So, let me get this straight: A god sacrifices its only son, purportedly so that it (an ultra-powerful god) will be in a position to forgive us (comparatively powerless humans) for something called "sin".
I don't think so.
I really and truly don't think so.
Imagine for a moment that you've put a lot of work into your yard, and it looks fabulous.
You put up a sign that says "Keep Off the Grass".
Along come a couple of people who don't know how to read. They not only walk across your lawn, but sample a raspberry or two off the bush on the north side of the walk.
You get annoyed.
No; you get angry.
So psychotically angry, in fact, that you lock the great-great-great-grandkids of the trespassing raspberry thieves in your basement, turn on the garden hose, and drown them all. (All, that is, except for a dozen or so kids who were out at the lake that afternoon.)
The survivors go on to raise families, and many generations later you send your son to chat with them. As you're omniscient, it really shouldn't come as much of a surprise when your kidlet gets nailed to a tree.
(Although the dead fruit tree, the herd of pigs rotting in a culvert, the fist fight at the ATM, that police report about a couple of stolen motorcycles and rumours about your son calling some woman a bitch might also have given you a bit of a heads-up...)
This time, instead of killing the lot of them, you say that you "forgive" them.
But only till next week, when you intend to send death, disease, pestilence, famine, war, lambs and dragons and Beasts (oh my!) to liven things up in the neighbourhood.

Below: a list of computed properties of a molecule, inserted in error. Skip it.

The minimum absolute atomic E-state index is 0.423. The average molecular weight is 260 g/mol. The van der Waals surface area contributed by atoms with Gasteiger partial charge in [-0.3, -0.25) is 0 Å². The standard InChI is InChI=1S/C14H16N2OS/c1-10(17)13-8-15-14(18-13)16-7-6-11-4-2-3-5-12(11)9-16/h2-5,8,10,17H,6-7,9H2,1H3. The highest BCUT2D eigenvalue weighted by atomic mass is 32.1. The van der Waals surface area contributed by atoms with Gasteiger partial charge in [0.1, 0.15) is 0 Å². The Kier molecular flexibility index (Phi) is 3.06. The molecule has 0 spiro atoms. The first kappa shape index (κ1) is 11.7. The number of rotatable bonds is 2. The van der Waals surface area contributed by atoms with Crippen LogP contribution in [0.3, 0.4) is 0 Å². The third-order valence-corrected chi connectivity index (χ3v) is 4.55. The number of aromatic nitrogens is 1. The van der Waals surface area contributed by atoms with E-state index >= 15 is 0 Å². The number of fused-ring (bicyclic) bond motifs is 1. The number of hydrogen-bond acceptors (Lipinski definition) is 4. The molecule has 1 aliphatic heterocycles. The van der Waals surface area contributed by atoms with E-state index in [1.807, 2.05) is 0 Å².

Literalist Christians, give me a break. The key stories in your mythology are abysmally, terminally stupid. You should be ashamed of yourselves for believing such tripe, and deeply ashamed if you teach these stories to your kids as "The Truth."
Metaphor-friendly Christians, you aren't off the hook either. You have yet to explain how an all-powerful god could possibly have been injured by humanity acquiring any amount of knowledge, with or without the god's permission.
For that matter, you can start by explaining why an all-powerful, omniscient god would bother to put two rather useful trees into a garden, yet become upset when one of them gets used by people who didn't yet possess the knowledge to know they were doing something wrong.
And then you can try to explain how a blood sacrifice makes everything hunky-dory again, but only if we think blood sacrifice is a good thing and agree to play along with this nasty psychotic deity and its creepy obsessions.
End of rant. Discuss.